She approved the panel’s decision to endorse third shots for people over 65, patients in nursing homes and other institutional settings, and those with underlying medical conditions.
Walensky’s decision revealed the continuing divisions and confusion among federal regulators and outside advisers about how to contain the virus nearly two years into the pandemic.
On Wednesday, the Food and Drug Administration authorized booster shots for certain front-line workers. But the CDC’s advisers disagreed that the doses were needed by so many healthy people.
Whatever the scientific reservations, millions are expected to seek out booster shots. In one recent poll, about three-quarters of vaccinated Americans said they would opt for a booster if the doses were available.
State health departments generally follow the recommendations of the CDC. But many Americans were scrambling for boosters even before the FDA’s authorization, typically by finding a cooperative pharmacist or by claiming to be unvaccinated.
The CDC’s advisers acted on what they described — with considerable frustration — as scant research, mulling over conflicting data points that seldom pointed in one direction.
In the end, the panel unanimously endorsed booster shots for adults over 65 and for residents of long-term care facilities, who most clearly will benefit.
The committee also backed the shots for people 50-64 with medical conditions that leave them at risk for severe COVID-19, as well as those 18-49 who have certain medical conditions, based on an assessment of their individual needs.
Only Americans who already have received two doses of the Pfizer-BioNTech vaccine will qualify for booster shots. The panel was not asked to judge whether people who received the Moderna and Johnson & Johnson vaccines should receive the additional doses, which have not been authorized by the FDA.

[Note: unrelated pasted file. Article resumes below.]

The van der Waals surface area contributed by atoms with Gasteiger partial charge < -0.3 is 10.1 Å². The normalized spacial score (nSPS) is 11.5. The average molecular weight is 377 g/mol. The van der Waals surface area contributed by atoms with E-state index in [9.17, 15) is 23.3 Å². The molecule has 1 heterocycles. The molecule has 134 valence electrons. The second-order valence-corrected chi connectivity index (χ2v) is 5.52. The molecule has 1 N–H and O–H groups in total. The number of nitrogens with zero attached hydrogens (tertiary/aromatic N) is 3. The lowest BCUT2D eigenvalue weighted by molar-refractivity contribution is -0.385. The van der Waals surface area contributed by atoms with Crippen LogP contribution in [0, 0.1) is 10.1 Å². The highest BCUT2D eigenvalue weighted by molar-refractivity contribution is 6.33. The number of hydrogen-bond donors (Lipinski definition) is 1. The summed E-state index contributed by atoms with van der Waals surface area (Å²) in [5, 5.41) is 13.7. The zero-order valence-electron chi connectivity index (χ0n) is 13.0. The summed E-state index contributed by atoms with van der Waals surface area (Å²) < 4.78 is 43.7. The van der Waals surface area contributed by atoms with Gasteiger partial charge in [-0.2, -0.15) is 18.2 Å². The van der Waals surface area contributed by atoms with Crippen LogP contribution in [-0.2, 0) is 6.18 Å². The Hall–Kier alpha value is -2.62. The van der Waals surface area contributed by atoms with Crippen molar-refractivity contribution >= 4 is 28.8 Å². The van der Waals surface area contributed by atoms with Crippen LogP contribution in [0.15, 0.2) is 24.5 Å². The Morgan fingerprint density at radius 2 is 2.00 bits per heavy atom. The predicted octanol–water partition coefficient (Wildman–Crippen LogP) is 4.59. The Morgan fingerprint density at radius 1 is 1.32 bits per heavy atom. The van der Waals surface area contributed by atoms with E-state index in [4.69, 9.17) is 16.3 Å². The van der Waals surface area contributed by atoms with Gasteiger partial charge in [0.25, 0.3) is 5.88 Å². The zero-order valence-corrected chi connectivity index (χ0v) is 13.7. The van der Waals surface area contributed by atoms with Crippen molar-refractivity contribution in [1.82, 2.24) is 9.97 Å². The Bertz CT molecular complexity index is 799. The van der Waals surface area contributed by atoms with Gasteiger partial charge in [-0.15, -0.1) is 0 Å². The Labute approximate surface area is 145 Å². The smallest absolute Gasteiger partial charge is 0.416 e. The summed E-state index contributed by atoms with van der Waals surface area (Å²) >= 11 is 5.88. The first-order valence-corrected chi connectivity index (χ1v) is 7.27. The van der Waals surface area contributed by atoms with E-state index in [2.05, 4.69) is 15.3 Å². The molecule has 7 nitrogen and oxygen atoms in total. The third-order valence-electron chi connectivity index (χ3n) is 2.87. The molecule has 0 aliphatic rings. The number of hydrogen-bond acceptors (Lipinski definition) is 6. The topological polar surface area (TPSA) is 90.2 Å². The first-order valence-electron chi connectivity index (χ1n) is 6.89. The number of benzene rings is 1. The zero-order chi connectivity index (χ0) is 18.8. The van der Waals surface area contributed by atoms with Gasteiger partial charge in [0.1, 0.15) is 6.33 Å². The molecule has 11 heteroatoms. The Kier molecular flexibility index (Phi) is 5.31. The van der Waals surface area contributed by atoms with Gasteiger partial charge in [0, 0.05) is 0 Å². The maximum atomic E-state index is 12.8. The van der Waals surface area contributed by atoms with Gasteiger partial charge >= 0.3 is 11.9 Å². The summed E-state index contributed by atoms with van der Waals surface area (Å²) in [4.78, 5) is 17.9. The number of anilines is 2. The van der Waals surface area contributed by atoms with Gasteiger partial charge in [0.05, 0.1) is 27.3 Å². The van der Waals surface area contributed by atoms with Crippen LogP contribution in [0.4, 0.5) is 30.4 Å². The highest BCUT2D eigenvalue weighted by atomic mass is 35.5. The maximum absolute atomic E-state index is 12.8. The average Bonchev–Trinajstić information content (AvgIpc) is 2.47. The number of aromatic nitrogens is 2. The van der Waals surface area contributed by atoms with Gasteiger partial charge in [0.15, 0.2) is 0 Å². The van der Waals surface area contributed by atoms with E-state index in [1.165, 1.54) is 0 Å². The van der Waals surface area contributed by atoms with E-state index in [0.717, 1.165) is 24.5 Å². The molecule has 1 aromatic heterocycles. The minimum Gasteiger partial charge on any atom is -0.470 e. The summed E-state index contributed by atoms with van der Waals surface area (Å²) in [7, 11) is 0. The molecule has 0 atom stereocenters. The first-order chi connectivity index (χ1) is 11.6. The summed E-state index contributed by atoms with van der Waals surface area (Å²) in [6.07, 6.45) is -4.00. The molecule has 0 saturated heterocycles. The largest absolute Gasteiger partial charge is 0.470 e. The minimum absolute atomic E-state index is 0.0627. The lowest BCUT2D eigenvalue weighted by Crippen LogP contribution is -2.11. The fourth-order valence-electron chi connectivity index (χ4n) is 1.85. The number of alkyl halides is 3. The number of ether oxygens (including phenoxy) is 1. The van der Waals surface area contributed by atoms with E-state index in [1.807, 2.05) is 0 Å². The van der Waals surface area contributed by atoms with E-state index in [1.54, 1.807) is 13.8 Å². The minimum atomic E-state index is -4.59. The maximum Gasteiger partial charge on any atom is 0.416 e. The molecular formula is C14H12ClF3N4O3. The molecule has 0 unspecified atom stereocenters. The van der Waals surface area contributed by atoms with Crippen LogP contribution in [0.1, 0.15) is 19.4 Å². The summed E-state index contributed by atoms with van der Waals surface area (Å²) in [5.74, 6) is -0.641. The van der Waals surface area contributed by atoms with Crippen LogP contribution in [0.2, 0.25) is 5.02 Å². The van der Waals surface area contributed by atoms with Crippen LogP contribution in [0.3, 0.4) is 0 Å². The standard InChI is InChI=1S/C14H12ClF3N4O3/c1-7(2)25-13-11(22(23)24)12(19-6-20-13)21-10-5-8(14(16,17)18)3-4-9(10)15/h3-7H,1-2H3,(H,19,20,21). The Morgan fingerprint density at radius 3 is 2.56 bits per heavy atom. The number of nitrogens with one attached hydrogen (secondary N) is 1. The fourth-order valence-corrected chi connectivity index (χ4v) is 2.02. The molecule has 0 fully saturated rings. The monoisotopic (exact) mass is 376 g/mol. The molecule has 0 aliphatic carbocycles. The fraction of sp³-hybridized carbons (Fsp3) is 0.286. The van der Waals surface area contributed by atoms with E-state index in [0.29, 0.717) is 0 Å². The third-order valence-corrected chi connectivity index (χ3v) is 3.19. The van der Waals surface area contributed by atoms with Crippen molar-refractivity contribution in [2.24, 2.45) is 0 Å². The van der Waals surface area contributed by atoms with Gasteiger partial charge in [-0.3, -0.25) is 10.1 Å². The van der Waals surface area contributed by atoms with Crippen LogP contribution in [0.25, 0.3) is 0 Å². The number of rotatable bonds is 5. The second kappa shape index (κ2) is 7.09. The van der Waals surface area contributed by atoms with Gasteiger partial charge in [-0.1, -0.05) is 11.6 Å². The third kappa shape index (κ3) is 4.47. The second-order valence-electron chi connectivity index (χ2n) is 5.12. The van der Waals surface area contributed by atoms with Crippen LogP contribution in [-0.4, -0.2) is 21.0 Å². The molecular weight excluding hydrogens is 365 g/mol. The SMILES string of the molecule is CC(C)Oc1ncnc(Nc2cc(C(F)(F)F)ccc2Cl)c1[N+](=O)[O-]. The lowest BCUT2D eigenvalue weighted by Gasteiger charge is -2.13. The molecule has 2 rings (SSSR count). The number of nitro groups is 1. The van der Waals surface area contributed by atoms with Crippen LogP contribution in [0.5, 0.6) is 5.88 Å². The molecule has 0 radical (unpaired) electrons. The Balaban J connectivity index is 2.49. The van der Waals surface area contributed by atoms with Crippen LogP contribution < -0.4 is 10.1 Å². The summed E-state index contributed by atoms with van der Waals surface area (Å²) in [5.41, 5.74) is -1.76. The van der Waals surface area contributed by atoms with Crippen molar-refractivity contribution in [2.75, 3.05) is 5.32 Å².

Several experts on the CDC panel nevertheless urged a mix-and-match strategy, saying that they could see little reason not to offer a Pfizer-BioNTech booster to someone who qualified but had received, for example, the Johnson & Johnson vaccine. Some members warned that delivering multiple rounds of booster shots, available periodically when authorized, would tax an already burdened health care system.
The CDC panel’s guidance followed weeks of internal disagreement and public debate among American health officials and advisers. In mid-August, Biden announced plans for a booster rollout, but scientists and regulators were quick to point out there was little research on who might benefit and how the doses should be distributed.
The FDA’s acting commissioner, Janet Woodcock, said Wednesday that the agency’s authorization would allow for booster doses “in certain populations such as health care workers, teachers and day care staff, grocery workers and those in homeless shelters or prisons, among others.”
But some members of the committee said there was little evidence to suggest that vaccinated teachers, and even health care workers, were at risk of repeated exposure to the virus. The decision reflected fears that such a broad recommendation would effectively throw the doors open to an all-adults booster campaign.
“My sense was that the committee felt that that was sort of a hole that you could drive a truck through,” Dr. Paul Offit, a professor at the University of Pennsylvania and a member of the FDA’s vaccine advisory panel, told reporters at an online briefing Thursday.